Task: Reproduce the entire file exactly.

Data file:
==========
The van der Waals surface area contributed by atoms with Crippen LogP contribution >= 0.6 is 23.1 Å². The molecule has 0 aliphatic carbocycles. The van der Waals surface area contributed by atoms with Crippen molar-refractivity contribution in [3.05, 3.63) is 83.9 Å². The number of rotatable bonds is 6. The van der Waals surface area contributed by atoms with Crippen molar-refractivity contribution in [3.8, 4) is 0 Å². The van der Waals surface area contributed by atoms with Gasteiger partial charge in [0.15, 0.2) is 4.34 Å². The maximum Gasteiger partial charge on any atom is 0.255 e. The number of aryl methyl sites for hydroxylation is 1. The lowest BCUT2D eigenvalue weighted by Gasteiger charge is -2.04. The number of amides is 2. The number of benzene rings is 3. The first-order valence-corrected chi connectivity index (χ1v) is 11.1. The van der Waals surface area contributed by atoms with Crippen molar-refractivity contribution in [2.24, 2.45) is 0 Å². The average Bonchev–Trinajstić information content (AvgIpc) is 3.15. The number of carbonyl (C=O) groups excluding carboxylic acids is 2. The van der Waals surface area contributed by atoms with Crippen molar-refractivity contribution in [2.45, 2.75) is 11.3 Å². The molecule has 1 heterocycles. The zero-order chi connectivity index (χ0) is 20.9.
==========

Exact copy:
The van der Waals surface area contributed by atoms with Crippen LogP contribution >= 0.6 is 23.1 Å². The molecule has 0 aliphatic carbocycles. The van der Waals surface area contributed by atoms with Crippen molar-refractivity contribution in [3.05, 3.63) is 83.9 Å². The number of rotatable bonds is 6. The van der Waals surface area contributed by atoms with Crippen molar-refractivity contribution in [3.8, 4) is 0 Å². The van der Waals surface area contributed by atoms with Gasteiger partial charge in [0.15, 0.2) is 4.34 Å². The maximum Gasteiger partial charge on any atom is 0.255 e. The number of aryl methyl sites for hydroxylation is 1. The lowest BCUT2D eigenvalue weighted by Gasteiger charge is -2.04. The number of amides is 2. The number of benzene rings is 3. The first-order valence-corrected chi connectivity index (χ1v) is 11.1. The van der Waals surface area contributed by atoms with Crippen molar-refractivity contribution in [2.24, 2.45) is 0 Å². The average Bonchev–Trinajstić information content (AvgIpc) is 3.15. The number of carbonyl (C=O) groups excluding carboxylic acids is 2. The van der Waals surface area contributed by atoms with Crippen molar-refractivity contribution in [2.45, 2.75) is 11.3 Å². The molecule has 1 heterocycles. The zero-order chi connectivity index (χ0) is 20.9.